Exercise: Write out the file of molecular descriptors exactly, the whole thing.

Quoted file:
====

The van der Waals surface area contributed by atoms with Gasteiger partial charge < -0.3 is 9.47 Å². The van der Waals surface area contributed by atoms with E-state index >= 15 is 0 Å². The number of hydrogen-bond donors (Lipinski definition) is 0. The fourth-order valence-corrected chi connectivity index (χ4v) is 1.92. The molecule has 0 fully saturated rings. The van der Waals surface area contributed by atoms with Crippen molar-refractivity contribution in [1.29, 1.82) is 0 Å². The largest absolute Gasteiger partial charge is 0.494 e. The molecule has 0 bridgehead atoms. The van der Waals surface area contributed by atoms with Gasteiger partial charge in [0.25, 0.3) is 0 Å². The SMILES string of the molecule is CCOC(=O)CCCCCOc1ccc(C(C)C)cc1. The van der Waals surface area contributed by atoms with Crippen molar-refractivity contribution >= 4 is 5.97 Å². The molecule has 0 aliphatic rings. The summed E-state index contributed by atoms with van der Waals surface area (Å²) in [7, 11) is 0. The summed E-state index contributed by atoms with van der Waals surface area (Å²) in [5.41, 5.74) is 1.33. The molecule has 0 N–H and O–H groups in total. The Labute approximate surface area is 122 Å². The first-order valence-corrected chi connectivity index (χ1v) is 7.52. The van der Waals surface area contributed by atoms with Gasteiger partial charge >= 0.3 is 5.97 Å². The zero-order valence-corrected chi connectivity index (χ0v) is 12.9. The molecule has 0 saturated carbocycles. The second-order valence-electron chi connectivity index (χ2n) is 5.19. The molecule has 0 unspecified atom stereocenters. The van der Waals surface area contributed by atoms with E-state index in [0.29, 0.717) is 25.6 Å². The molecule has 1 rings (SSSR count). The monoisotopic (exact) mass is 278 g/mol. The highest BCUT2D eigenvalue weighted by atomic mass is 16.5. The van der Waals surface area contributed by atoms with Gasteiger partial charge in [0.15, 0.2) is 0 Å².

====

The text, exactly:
The van der Waals surface area contributed by atoms with Gasteiger partial charge < -0.3 is 9.47 Å². The van der Waals surface area contributed by atoms with E-state index >= 15 is 0 Å². The number of hydrogen-bond donors (Lipinski definition) is 0. The fourth-order valence-corrected chi connectivity index (χ4v) is 1.92. The molecule has 0 fully saturated rings. The van der Waals surface area contributed by atoms with Crippen molar-refractivity contribution in [1.29, 1.82) is 0 Å². The largest absolute Gasteiger partial charge is 0.494 e. The molecule has 0 bridgehead atoms. The van der Waals surface area contributed by atoms with Gasteiger partial charge in [0.25, 0.3) is 0 Å². The SMILES string of the molecule is CCOC(=O)CCCCCOc1ccc(C(C)C)cc1. The van der Waals surface area contributed by atoms with Crippen molar-refractivity contribution >= 4 is 5.97 Å². The molecule has 0 aliphatic rings. The summed E-state index contributed by atoms with van der Waals surface area (Å²) in [7, 11) is 0. The summed E-state index contributed by atoms with van der Waals surface area (Å²) in [5.41, 5.74) is 1.33. The molecule has 0 N–H and O–H groups in total. The Labute approximate surface area is 122 Å². The first-order valence-corrected chi connectivity index (χ1v) is 7.52. The van der Waals surface area contributed by atoms with Gasteiger partial charge >= 0.3 is 5.97 Å². The zero-order valence-corrected chi connectivity index (χ0v) is 12.9. The molecule has 0 saturated carbocycles. The second-order valence-electron chi connectivity index (χ2n) is 5.19. The molecule has 0 unspecified atom stereocenters. The van der Waals surface area contributed by atoms with E-state index in [0.29, 0.717) is 25.6 Å². The molecule has 1 rings (SSSR count). The monoisotopic (exact) mass is 278 g/mol. The highest BCUT2D eigenvalue weighted by atomic mass is 16.5. The van der Waals surface area contributed by atoms with Gasteiger partial charge in [0.15, 0.2) is 0 Å².